McArthur, Peter

Peter McArthur, writer (b at Ekfrid Township, Ont 10 Mar 1866; d at Toronto 28 Oct 1924). A prolific and popular writer whose body of work includes a critical appreciation of Stephen LEACOCK (1923), short fiction and occasional poetry, McArthur is best remembered for his humourous casual ESSAYS. Although he published his first book, To Be Taken With Salt: Being An Essay on Teaching One's Grandmother to Suck Eggs, in 1903, his reputation was established primarily through his twice-weekly contributions to the Toronto GLOBE (from 1909 to 1924) and his less regular appearances in the Farmer's Advocate (1910 to 1922), His most popular books - In Pastures Green (1915), The Red Cow and her Friends (1919) and Around Home (1925) - are compilations of these columns.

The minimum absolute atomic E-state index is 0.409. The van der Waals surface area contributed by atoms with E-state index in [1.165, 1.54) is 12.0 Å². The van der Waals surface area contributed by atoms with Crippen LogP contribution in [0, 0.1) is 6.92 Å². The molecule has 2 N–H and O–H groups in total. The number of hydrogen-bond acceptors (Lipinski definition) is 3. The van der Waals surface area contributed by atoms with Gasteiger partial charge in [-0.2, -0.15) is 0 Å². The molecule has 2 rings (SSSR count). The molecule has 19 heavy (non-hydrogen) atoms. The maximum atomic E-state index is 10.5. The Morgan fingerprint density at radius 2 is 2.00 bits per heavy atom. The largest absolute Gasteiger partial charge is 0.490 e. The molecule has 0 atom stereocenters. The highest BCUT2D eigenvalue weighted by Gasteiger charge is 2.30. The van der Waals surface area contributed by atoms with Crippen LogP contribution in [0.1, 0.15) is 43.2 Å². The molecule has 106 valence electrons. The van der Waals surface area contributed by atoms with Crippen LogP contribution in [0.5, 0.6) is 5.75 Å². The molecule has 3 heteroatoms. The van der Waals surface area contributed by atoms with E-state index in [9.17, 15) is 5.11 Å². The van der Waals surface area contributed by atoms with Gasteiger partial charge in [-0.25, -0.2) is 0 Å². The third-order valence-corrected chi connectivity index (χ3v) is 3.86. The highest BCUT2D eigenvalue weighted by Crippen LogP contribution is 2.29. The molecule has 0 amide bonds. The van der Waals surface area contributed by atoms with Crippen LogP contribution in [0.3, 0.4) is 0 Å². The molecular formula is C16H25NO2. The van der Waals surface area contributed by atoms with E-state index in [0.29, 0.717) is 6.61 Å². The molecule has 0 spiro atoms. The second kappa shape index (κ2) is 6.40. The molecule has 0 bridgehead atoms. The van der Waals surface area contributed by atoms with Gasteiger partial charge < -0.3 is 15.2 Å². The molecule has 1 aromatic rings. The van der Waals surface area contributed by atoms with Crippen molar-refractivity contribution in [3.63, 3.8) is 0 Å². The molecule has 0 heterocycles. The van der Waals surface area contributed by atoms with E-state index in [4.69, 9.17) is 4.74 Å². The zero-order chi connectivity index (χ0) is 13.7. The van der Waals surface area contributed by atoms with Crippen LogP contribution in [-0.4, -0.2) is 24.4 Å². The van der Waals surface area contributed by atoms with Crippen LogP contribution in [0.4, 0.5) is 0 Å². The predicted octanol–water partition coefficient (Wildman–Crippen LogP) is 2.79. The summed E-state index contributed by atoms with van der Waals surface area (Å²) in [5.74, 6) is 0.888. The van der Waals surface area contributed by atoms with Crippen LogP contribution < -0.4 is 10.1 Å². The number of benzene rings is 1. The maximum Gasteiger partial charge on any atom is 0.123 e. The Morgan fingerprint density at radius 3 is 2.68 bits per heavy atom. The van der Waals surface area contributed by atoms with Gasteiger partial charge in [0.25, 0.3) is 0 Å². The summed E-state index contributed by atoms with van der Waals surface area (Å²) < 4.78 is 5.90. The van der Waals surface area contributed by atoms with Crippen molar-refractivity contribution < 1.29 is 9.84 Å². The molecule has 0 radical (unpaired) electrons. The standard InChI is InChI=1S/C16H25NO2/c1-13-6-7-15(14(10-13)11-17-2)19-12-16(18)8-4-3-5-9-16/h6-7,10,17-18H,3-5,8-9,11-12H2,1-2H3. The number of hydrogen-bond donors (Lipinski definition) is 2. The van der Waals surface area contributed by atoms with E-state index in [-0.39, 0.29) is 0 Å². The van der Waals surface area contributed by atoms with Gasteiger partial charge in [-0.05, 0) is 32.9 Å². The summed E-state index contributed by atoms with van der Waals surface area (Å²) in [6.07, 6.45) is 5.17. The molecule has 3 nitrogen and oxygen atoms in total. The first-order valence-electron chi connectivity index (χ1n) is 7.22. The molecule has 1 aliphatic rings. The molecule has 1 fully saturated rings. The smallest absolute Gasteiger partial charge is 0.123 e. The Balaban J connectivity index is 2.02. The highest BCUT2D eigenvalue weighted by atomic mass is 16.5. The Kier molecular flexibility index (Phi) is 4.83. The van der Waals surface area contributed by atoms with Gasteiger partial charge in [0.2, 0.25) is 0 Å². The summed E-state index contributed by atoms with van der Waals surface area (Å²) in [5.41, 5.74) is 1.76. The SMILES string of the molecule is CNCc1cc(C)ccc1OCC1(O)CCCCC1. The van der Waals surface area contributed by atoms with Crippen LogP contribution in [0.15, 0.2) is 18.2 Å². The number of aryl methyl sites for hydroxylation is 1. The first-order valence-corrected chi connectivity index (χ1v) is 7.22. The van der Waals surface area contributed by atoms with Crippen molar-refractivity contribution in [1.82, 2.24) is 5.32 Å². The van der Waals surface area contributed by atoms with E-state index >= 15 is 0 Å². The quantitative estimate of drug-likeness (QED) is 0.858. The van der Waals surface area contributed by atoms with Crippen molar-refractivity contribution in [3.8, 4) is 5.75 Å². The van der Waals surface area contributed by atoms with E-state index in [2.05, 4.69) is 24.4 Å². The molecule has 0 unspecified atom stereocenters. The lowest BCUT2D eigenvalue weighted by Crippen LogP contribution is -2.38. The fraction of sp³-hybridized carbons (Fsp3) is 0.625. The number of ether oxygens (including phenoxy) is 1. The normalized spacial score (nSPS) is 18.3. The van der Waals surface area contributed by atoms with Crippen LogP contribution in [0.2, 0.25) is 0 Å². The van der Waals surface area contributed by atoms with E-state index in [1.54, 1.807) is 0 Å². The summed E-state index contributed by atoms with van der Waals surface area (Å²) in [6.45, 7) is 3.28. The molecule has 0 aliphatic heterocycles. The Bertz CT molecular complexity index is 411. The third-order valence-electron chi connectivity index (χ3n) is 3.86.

An early Canadian proponent of the back-to-the-land movement and a dedicated promoter of agrarianism (seeRURAL SOCIETY, ENGLISH CANADA), McArthur was drawn to an idealistic vision of Canada's rural past and stories of the heroic pioneer. His most successful essays reflect this belief: organized according to the routines of farm life or patterns of the natural world, they are the contemplative, first-person reflections of a contented farmer-philosopher who represents his farm as a place of peace, a place of refuge and a home far removed from the excesses troubling the modern world.